Tackling climate change is no easy feat and Barbados’ Prime Minister Mia Mottley is imploring her regional counterparts to show greater solidarity in tackling that issue as well as the global food crisis brought on by the war in Ukraine.
While condemning the war that began in February, and calling for an end to the conflict, Mottley lamented that Barbados and the Caribbean continue to suffer adding that “there is nothing to be gained by a machismo approach to war”.
“What is needed now is for the world to build peace, and build peace in a way that can minimize the further loss of lives, to build peace in a way that can minimize the damage and injury that is felt thousands of miles away from the action of war in Ukraine. Whether we like it or not, the world has been affected in every respect.
Every household that has had to pay more for gas and diesel, more for goods and more food, of us, have been affected, regrettably, by this awful war. I hope that people will take a commonsense approach to bring peace, such that we may bring stability first to our people and thereafter, prosperity,” she stated.
Mottley made these comments on Tuesday while addressing the launch ceremony of the Caribbean-EU Partnerships 2021-2027 ahead of the EU/CARIFORUM Ministerial Meetings, on Wednesday in Bridgetown.
“What we want is a platform of solidarity based on mutual respect and friendship as one set of people to another.
If we can do that, I believe we can be equal to the task of the moment and we can ensure that what right now seems an impossible scenario may not necessarily be solved but there will be mitigation of the level of suffering that will take place,” the Bajan Pm told the EU officials.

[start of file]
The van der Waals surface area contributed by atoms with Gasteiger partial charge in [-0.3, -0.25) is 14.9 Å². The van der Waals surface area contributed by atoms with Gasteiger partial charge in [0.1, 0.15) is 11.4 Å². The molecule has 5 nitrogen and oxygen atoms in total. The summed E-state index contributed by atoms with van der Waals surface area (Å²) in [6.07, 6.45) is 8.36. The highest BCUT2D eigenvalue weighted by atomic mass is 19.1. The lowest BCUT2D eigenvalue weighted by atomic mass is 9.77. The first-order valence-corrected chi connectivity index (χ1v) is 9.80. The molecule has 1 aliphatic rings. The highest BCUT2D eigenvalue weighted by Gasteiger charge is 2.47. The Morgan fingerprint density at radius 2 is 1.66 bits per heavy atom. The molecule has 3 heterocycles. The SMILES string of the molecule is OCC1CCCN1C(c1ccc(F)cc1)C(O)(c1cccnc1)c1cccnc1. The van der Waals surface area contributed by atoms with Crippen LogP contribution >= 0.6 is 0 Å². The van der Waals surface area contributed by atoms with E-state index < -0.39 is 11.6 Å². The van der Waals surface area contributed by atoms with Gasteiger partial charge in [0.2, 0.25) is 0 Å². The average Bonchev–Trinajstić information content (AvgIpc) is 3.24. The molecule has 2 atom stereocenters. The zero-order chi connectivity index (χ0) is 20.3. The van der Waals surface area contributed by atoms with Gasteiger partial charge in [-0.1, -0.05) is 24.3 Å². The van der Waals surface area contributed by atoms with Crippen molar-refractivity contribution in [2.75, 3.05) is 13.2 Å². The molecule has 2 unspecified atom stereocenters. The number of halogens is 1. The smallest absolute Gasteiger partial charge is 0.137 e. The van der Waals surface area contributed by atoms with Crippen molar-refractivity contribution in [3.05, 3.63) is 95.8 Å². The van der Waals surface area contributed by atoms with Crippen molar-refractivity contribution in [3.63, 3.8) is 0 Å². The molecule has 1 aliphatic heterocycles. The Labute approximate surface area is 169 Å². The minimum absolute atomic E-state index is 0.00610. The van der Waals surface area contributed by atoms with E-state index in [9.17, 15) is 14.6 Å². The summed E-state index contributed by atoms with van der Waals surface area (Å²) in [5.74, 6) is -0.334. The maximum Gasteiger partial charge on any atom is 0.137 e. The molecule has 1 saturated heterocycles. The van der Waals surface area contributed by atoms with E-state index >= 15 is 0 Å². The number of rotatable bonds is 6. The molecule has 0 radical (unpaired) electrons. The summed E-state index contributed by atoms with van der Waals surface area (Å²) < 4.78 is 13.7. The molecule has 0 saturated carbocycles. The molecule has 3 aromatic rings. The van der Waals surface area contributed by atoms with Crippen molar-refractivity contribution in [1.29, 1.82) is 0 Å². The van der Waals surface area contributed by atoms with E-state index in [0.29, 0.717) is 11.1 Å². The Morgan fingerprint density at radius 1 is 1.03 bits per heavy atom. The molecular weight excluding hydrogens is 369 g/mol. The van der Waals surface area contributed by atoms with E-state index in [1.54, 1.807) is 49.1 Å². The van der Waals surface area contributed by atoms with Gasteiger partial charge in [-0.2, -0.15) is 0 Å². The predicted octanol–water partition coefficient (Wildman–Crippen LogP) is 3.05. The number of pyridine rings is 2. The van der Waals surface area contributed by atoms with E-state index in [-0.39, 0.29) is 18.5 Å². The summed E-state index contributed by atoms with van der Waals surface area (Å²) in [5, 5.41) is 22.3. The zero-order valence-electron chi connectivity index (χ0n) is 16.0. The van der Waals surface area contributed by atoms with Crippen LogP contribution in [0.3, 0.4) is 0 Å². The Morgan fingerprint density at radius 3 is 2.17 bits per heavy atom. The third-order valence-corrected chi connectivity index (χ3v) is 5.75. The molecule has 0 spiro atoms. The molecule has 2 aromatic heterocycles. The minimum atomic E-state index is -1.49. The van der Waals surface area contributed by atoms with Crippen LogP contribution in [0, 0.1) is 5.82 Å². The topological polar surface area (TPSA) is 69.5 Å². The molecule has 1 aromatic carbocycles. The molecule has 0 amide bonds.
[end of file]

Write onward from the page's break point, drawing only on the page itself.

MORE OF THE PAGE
She stressed that it was important for countries with shared values to find a platform for partnership and development.
“Small countries have limited options at this point and therefore, for us, words such as solidarity and justice still matter. I find myself referring to these things more and more because no country on its own can stop the existential crisis of climate,” Mottley contended.
Meanwhile, Secretary General of the Caribbean Community (CARICOM) Dr. Carla Barnett while noting that the development path of the Caribbean “is unsteady, at best”, called on the EU to give the region greater support.
“Small, vulnerable economies like ours cannot survive alone. Partnerships remain a core component of our development needs,” said Barnett, who also emphasized the need for increased funding, noting that achieving the sustainable development goals required meaningful sustainable development and greater support from the multilateral environment.
The European Commission on Tuesday night launched the Caribbean-EU Partnerships 2021-2027 based on the new EU-ACP Cotonou Agreement and form part of the EU’s €300 billion infrastructure investment strategy, which was designed to deliver sustainable and high-quality projects that take into account the developmental needs of partner countries.
Some €36.5 million also be made available for the region to help build food security.